However, he noted that a translation of the bible is never finished and requires constant updates, as in the past decades, there have been changes in both the written and spoken language.

“People just write and speak differently from what they did 50 years ago,” he told the visiting ecumenical commission. He explained the ins and outs of the extensive revision necessary to update the four gospels, as well as the Old Testament, which he described as long and meticulous work, probably taking at least 10 years.

Periodic checking is also necessary and suggested updates are sent to Catholic scholars in Taiwan and more recently in southern China for comment. Material is also sent to the Orthodox authorities for double checking on the accuracy in the translation.

However, even with limited resources in both personnel and computing, efforts still continue to make the Chinese translations faithful to the original texts, as well as comprehensible and acceptable to modern readers. Father Wong also had high praise for the quality of downloading of texts onto MP3, which he described as being common today and acceptable.

For me it was a worthwhile day out, as the last time I was there was to visit Father Theobald Deiderick in 1979!
Sunday Examiner Hong Kong - 27 June 2010

Wah Yan mourns the death of teacher par excellence

A Jesuit educator par excellence and one of the most endearing figures of the Jesuit Wah Yan College, Kowloon, Father Harold Cosmatos Naylor passed away on October. 4. As a dedicated educator, he has inspired generations of students at the Wah Yan College with his innovative teaching methods.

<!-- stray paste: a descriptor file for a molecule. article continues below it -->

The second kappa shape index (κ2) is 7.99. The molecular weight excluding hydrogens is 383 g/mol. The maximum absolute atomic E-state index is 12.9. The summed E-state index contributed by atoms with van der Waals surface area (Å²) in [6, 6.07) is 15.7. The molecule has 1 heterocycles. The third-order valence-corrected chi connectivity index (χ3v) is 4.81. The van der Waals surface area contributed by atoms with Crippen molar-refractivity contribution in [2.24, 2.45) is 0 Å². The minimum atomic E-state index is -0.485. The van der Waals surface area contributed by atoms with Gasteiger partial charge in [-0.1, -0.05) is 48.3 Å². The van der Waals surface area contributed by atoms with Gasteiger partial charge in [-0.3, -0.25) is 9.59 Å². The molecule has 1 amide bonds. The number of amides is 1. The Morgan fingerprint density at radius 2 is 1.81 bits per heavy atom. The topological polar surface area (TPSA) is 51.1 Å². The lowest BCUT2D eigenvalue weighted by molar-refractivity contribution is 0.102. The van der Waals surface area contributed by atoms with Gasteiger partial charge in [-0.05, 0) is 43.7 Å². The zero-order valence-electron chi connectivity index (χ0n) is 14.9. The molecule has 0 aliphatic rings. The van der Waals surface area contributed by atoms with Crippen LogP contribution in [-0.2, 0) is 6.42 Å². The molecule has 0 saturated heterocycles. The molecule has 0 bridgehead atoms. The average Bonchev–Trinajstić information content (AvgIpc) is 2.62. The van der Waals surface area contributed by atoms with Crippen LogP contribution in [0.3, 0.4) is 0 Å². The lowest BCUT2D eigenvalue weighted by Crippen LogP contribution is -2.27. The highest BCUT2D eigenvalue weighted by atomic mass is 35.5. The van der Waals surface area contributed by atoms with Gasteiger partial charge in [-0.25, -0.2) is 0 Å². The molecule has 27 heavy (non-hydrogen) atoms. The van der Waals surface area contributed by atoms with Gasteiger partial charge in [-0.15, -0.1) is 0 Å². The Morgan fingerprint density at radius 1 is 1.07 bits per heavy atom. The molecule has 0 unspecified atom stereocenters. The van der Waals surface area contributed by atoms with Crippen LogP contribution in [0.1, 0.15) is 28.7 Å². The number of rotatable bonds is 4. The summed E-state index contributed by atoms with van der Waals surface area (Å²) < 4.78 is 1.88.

According to Father Stephen Chow Sau-yan, head of the Chinese Province of the Society of Jesus in Hong Kong, Father Naylor will be remembered for his commitment to ecological education and Christian Ecumenism. “His creative pedagogy was way ahead of his time. Father Naylor was very committed to a simple lifestyle, caring for the poor, protecting the environment, and fostering Christian ecumenical dialogue,” said Father Chow.

Father Naylor was born in Damascus, Syria on 3 November 1931 and was baptised in the Anglican Church in Jerusalem. After the elementary education in Jerusalem his parents moved to Dublin in 1942. After becoming a Catholic at the age of 18, in 1951 he entered the Society of Jesus in Ireland.

Father Naylor came to Hong Kong in 1960 and studied Cantonese while staying in Cheung Chau for two years. He then moved to the Philippines for his Theology studies at Bellarmine College, Baguio and returned to Hong Kong in 1965 and was ordained a priest on May 15 at St. Ignatius Chapel, Wah Yan College by Bishop Laurence Bianchi, late Bishop of Hong Kong.

Father Naylor had his illustrious career as an educator and a champion of green movement at the Wah Yan College from 1967 to 2016. In the meantime, in 1968, he co-founded Hong Kong’s first conservation group, together with Lindsay Ride, former vice chancellor the University of Hong Kong, and vice-president of Chung Chi College Robert Rayne. During this period, he also served as a promoter and member of Diocesan Ecumenical Commission, and a chaplain at Kwong Wah Hospital.

His Autobiography, No Regrets ends with these words:

What then could be my last word? It is of gratitude to the students whom I have taught, thanks to the teachers who have put up with me, and indebtedness to Hong Kong, which has given me such a wonderful life.